3. The FAA just issued a warning to pilots on the US west coast that the Navy will be testing a device (or devices) that will potentially jam GPS signals for as long as six hours per day on multiple days this month. A look at the map in this article that broke the story shows 9 states and large areas of Mexico affected with outages. Although news articles say that devices below 50 feet of elevation will not be affected, itâ€™s widely known that hills exist in these areas. The map shows large areas of ocean will also be affected; GPS devices aboard commercial ships are often found in or near the wheelhouse, many of which exceed 50 feet above sea level. We have searched the internet for an EIS or an Environmental Assessment on this, because such widespread adverse effects would appear to qualify as a major federal action with potentially serious consequences for commercial and private aircraft and shipping; unfortunately, we have not been able to locate such a document. If that's the case, lack of NEPA and adequate public notification on such a project would appear to be outside the law.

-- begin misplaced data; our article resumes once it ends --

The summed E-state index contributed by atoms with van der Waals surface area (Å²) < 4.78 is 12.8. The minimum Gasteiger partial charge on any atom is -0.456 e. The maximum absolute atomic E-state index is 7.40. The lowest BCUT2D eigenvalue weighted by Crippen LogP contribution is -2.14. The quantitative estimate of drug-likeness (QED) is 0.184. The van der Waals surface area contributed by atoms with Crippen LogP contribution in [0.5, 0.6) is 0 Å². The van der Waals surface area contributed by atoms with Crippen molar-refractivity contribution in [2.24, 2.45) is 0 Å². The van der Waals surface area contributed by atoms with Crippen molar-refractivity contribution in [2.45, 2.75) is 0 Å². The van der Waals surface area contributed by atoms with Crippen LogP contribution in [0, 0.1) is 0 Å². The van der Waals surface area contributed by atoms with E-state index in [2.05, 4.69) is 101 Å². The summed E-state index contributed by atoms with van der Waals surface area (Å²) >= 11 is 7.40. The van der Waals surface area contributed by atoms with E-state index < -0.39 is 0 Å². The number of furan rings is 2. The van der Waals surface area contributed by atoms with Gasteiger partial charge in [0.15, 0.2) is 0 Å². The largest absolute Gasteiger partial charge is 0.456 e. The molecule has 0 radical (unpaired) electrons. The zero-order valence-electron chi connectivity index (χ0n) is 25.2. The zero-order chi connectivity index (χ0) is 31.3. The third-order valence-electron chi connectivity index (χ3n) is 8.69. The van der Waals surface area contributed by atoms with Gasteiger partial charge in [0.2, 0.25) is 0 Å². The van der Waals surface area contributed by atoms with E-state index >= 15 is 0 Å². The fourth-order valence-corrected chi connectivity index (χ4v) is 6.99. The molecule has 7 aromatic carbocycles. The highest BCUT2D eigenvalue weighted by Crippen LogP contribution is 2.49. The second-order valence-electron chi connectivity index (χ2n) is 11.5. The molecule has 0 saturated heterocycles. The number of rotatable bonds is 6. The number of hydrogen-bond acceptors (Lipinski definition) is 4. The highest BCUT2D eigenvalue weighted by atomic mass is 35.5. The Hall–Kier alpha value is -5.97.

4. Victims of hazardous Navy jet noise on Whidbey Island took their complaints and pleas for help to the Washington State Board of Health on June 6. According to Dr. James Dahlgren, whose declaration was shared with the Board, the noise that residents are being subjected to represents a â€œpublic health emergency.â€ Dahlgren is Diplomat of the American Board of Internal Medicine, Occupational and Environmental Medicine and Toxicology. The State Board of health is being asked to get involved because reactions from the local board ranged from dismissal to ridicule. Story here.
5. A humpback whale died underneath the Navyâ€™s docks at Bremerton last week. Necropsy revealed it did not die from starvation but from â€œmore acuteâ€ causes, such as bruises caused by being trapped under there. This raises a lot of questions, such as: why did it swim under those docks? With the Navyâ€™s most recent EIS stating it will be conducting 284 acoustic testing events per year at its docks, could the whale have been panicked by a sonar or acoustic blast? Story here.